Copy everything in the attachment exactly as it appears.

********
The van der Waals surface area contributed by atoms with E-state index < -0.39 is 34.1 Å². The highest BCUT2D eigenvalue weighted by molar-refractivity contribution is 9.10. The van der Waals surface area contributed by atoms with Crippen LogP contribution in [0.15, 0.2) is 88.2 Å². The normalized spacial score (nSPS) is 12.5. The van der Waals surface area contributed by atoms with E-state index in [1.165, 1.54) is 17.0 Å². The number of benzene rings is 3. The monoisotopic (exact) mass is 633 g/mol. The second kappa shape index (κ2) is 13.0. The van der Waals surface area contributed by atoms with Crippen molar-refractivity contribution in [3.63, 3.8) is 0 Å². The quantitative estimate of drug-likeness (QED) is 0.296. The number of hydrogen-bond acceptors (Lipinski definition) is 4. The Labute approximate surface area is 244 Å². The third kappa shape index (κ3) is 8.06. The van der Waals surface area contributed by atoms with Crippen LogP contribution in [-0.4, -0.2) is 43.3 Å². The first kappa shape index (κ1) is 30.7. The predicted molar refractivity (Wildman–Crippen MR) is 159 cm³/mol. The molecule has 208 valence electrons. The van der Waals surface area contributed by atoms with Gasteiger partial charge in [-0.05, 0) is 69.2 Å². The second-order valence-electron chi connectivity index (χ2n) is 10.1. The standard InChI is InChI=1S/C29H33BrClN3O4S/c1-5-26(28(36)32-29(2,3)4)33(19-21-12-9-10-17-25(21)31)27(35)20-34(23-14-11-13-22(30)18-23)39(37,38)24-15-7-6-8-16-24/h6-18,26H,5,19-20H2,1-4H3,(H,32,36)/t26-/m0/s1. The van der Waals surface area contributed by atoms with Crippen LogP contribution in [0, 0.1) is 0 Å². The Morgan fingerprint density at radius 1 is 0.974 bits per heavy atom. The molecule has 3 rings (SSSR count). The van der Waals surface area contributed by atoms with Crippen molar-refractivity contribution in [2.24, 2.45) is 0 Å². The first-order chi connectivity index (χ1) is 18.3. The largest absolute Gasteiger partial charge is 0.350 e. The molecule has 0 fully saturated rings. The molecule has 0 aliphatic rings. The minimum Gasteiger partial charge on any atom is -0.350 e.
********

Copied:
The van der Waals surface area contributed by atoms with E-state index < -0.39 is 34.1 Å². The highest BCUT2D eigenvalue weighted by molar-refractivity contribution is 9.10. The van der Waals surface area contributed by atoms with Crippen LogP contribution in [0.15, 0.2) is 88.2 Å². The normalized spacial score (nSPS) is 12.5. The van der Waals surface area contributed by atoms with E-state index in [1.165, 1.54) is 17.0 Å². The number of benzene rings is 3. The monoisotopic (exact) mass is 633 g/mol. The second kappa shape index (κ2) is 13.0. The van der Waals surface area contributed by atoms with Crippen molar-refractivity contribution in [3.63, 3.8) is 0 Å². The quantitative estimate of drug-likeness (QED) is 0.296. The number of hydrogen-bond acceptors (Lipinski definition) is 4. The Labute approximate surface area is 244 Å². The third kappa shape index (κ3) is 8.06. The van der Waals surface area contributed by atoms with Crippen LogP contribution in [-0.4, -0.2) is 43.3 Å². The first kappa shape index (κ1) is 30.7. The predicted molar refractivity (Wildman–Crippen MR) is 159 cm³/mol. The molecule has 208 valence electrons. The van der Waals surface area contributed by atoms with Gasteiger partial charge in [-0.05, 0) is 69.2 Å². The second-order valence-electron chi connectivity index (χ2n) is 10.1. The standard InChI is InChI=1S/C29H33BrClN3O4S/c1-5-26(28(36)32-29(2,3)4)33(19-21-12-9-10-17-25(21)31)27(35)20-34(23-14-11-13-22(30)18-23)39(37,38)24-15-7-6-8-16-24/h6-18,26H,5,19-20H2,1-4H3,(H,32,36)/t26-/m0/s1. The van der Waals surface area contributed by atoms with Crippen LogP contribution in [0, 0.1) is 0 Å². The Morgan fingerprint density at radius 1 is 0.974 bits per heavy atom. The molecule has 3 rings (SSSR count). The van der Waals surface area contributed by atoms with Crippen molar-refractivity contribution in [2.24, 2.45) is 0 Å². The first-order chi connectivity index (χ1) is 18.3. The largest absolute Gasteiger partial charge is 0.350 e. The molecule has 0 fully saturated rings. The molecule has 0 aliphatic rings. The minimum Gasteiger partial charge on any atom is -0.350 e.